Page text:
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#clojure
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2017-06-27
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stuartrexking01:06:12

Is there a nice way to get specific elements, by index, from a vector, returning a new vector?

jcromartie01:06:47

(mapv #(get v %) indices)

jstokes01:06:49

or even just (mapv v indices)

jcromartie01:06:10

that won't return a vector

jcromartie01:06:36

I misread that as "map"

jcromartie01:06:00

vectors are functions of their indices

jcromartie01:06:03

I forgot about that

joshjones02:06:02

yes, just have to be careful with index out of bounds with the (mapv v indices) version. Can filter out nils from the get-based version and not have to worry about exceptions. Unless you want an exception with a bad index, in which case the vector-as-a-function solution works perfectly

laujensen09:06:09

Do we have some nice tools for remotely debugging JVMs? I have a Clojure app thats leaking memory

mccraigmccraig09:06:48

@laujensen i've used yourkit with great success. there is also visualvm which is a lot freer, but i haven't used it

laujensen09:06:03

@mccraigmccraig , I’ll check ‘em out, thanks

mahdix09:06:00

A quick question: Clojure supports closure where the closure has access to data defined in the parent function.

mahdix09:06:19

On the other hand, you can re-assign a new value to an existing variable. And this variable might be visible to the closure.

mahdix09:06:38

Doesn’t this cause data race?

mahdix09:06:45

Isn’t this some kind of mutable shared state?

a1310:06:45

if your data are atoms, why not?

mahdix10:06:42

Suppose that they are atoms.

mahdix10:06:09

I see. In this case it won’t be data race.

mahdix10:06:22

But it will still be a shared mutable state (but in a safe way)

mahdix10:06:26

Is that correct?

noisesmith12:06:22

mahdix: atoms won't race if you use them correctly: that is, if you use swap! to update their value, and don't have side effects or deref other mutable containers in the function you pass to swap!.

a1310:06:49

well, more or less — yes

a1310:06:35

You just have to remember what atoms really are

a1310:06:27

and no, there won't be data race (at least there shouldn't be :)

hmaurer10:06:40

Hey! Could anyone recommend me a great Clojure book for someone who is new to the language but mostly familiar with functional programming? I have already read Clojure for the Brave and the True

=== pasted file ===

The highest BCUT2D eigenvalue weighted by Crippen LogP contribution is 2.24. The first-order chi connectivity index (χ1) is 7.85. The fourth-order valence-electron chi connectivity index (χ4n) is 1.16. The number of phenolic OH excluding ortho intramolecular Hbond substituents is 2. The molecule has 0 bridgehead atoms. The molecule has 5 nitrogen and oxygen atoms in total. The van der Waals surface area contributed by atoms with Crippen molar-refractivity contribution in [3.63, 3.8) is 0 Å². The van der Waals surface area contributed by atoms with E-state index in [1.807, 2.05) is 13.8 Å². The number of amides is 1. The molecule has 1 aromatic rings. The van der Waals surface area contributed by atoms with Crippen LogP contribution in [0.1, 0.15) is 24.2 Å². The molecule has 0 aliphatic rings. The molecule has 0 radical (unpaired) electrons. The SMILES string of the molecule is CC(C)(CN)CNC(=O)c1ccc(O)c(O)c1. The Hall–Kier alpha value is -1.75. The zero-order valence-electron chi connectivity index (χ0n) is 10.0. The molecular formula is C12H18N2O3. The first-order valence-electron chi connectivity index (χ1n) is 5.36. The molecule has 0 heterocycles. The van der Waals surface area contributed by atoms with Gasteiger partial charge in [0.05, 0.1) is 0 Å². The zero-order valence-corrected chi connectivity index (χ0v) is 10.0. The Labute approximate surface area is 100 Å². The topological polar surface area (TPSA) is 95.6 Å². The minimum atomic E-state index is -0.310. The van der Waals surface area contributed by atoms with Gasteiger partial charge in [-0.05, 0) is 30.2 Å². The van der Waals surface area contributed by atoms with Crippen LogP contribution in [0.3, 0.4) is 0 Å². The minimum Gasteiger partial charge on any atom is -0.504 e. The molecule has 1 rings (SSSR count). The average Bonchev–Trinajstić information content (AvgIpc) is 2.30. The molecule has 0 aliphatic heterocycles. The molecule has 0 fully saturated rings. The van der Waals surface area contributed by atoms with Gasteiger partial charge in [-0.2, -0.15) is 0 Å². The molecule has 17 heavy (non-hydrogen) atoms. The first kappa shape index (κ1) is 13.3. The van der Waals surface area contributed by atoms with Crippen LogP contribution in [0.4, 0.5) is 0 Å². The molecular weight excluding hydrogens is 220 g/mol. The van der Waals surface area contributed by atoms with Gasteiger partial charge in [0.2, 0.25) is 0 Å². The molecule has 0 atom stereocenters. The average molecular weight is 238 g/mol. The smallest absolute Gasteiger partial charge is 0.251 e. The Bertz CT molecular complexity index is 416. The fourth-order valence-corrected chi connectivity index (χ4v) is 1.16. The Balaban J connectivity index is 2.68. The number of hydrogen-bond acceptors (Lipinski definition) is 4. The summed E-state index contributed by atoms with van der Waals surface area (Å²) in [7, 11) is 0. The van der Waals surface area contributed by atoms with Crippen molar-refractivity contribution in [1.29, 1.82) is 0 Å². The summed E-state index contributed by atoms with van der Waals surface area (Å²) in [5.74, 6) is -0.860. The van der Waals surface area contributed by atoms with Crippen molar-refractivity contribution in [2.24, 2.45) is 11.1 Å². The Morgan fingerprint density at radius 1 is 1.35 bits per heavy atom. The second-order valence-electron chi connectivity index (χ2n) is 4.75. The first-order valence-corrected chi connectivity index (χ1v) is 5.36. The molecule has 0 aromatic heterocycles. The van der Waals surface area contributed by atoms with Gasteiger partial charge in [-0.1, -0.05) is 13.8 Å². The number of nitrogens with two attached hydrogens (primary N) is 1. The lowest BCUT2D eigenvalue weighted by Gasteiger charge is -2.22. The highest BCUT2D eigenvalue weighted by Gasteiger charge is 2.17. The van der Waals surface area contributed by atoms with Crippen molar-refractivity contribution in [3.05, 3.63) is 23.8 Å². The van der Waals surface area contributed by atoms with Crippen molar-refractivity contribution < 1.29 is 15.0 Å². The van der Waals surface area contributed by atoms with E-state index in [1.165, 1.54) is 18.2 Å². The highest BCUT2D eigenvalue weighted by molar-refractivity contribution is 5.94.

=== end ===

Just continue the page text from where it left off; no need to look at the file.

yogidevbear10:06:40

I purchased Living Clojure and thought it was great. I've also heard good things about The Joy of Clojure, but as a more advanced follow-on book

hmaurer10:06:17

Thank you!

sgerguri10:06:11

The Joy of Clojure is advanced, and I’m not sure if you need that much info upfront. I maintain that Programming Clojure by The Pragmatic Bookshelf is by far the best resource available, and written in a style that is true to the language. There is a new 3rd edition coming up, see https://pragprog.com/book/shcloj3/programming-clojure-third-edition.

shan10:06:18

Clojure Applied is also one to look at

hmaurer11:06:45

@U067BPAB1 thank you! How advanced are we talking about here with regard to the Joy of Clojure?

sgerguri11:06:18

You should have written something in the language already to really benefit from the book.

sgerguri11:06:16

I wouldn’t rush into it, personally - I’m into my second year doing Clojure commercially after years of FP in Erlang and hobby toying around with Clojure/Scala, and I’ve yet to seriously touch the book. I find that actually writing code is more useful than reading about it - which, admittedly, is much easier to do when you’re paid to do it!

sgerguri11:06:29

This is also the reason why I like Programming Clojure so much - the book doesn’t faff around and goes straight to the point, all the while (indirectly) teaching you all the good habits required for writing nice, clean, composable Clojure code.

hmaurer11:06:30

@U067BPAB1 I’ll definitely get myself a copy then! Have you read the ebook? Or is there a way to get a paperback?

sgerguri11:06:36

I have both the paper and the electronic version of the second edition, which covers version 1.3. Personally I would get the beta ebook for the 3rd edition and just read that, all PragProg books are super easy to read on screen and very well hyperlinked, plus it’s nice to have a bit of color as well.

hmaurer11:06:52

@U067BPAB1 Ok, thanks a lot for the advice

sgerguri11:06:32

Np. I also recommend http://4clojure.com if you haven’t come across that already, it’s a good way to learn an idiomatic way of solving isolated problems using the standard library. And above all, try to get a job with it. That’ll boost your understanding much quicker than any book ever can.

hmaurer11:06:00

@U067BPAB1 I am actually pushing to use clojure on a new project at my current job

hmaurer11:06:03

thus my interest

hmaurer11:06:40

I didn’t know 4clojure; thanks!

hmaurer11:06:01

Out of curiosity, what has your experience been going from Erlang to Clojure @U067BPAB1 ?

hmaurer11:06:18

It’s one of those languages (Erlang) that is on my “to learn” list but never quite got around to doing it

hmaurer11:06:47

And did you have a good time with Erlang?

sgerguri11:06:34